While Secretary General Kofi Annan assured us that the United Nations has no intention of censoring the Internet [op-ed, Nov. 5], he also expressed concerns about the Net being used to "glorify Nazism or other hateful ideologies." Unfortunately, hate speech is subject to broad interpretation. I wonder how countries such as China, Cuba, Egypt, Russia, Saudi Arabia, Sudan and Zimbabwe, all members of the U.N. Commission on Human Rights, would rule on the subject.
Another concern is the historical desire of the United Nations to develop an international tax to fund its operations to free it from a reliance on the contributions of individual nations. The United Nations has proposed an international airline tax, but this would fail because the organization doesn't have taxing authority in individual countries.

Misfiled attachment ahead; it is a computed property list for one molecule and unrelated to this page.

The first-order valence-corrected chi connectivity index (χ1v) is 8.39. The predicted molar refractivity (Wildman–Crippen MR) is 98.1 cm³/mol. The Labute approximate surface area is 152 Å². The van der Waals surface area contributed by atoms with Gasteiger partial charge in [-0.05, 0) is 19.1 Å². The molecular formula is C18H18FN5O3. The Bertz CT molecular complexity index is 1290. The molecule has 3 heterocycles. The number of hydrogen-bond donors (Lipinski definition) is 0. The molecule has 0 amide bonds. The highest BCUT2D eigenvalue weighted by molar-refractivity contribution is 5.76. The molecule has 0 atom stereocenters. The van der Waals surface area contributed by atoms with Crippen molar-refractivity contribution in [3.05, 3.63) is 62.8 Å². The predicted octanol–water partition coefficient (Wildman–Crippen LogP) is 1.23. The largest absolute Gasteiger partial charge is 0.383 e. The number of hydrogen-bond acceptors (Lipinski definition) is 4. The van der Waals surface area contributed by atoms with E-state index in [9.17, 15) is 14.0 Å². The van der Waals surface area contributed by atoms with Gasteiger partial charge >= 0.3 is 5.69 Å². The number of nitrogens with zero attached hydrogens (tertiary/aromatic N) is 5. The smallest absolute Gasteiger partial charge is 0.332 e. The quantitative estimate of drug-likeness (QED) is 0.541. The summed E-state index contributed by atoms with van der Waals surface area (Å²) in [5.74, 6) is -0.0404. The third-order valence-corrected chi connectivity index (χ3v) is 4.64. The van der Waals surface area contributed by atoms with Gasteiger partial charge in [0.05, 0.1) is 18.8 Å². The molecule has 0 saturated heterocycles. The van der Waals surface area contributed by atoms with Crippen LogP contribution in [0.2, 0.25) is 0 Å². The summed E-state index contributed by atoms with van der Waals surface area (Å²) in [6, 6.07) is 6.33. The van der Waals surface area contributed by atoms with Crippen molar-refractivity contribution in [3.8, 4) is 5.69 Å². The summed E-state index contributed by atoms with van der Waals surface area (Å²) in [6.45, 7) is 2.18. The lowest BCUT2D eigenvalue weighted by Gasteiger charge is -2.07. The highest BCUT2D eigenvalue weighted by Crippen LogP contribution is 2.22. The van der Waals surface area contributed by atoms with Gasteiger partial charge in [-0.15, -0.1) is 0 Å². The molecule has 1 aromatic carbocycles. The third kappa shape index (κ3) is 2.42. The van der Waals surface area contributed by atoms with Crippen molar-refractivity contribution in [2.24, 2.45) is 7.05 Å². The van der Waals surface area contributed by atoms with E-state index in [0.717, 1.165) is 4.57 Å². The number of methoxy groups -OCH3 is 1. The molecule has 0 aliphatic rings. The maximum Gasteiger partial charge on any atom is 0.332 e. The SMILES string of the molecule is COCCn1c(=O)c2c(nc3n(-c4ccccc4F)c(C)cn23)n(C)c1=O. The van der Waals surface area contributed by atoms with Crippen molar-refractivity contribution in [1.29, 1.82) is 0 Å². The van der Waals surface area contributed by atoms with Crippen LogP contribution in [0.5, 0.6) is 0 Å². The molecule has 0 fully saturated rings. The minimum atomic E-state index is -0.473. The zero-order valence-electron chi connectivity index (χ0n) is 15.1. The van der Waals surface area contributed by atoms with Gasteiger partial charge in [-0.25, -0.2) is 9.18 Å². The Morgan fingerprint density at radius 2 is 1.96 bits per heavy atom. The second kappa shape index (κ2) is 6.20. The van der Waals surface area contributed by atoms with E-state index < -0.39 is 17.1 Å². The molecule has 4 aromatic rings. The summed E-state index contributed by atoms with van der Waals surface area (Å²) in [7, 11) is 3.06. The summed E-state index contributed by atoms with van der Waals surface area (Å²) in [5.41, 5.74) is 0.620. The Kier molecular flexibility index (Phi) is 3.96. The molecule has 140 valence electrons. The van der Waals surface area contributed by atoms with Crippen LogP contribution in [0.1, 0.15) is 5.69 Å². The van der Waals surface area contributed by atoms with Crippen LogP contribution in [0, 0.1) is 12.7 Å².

But control of the Internet, assigning domains, etc. -- that's a different story. Call it a fee or a tax, if the United Nations had control of the Internet, it could deny service if it wasn't paid.
The United States has had an exemplary record of making the Internet available to friends and non-friends alike. It sees freedom of speech and open communications as the best hope of promoting freedom around the world. Only if the United States abuses its governance of the Internet should anyone consider a shift in control.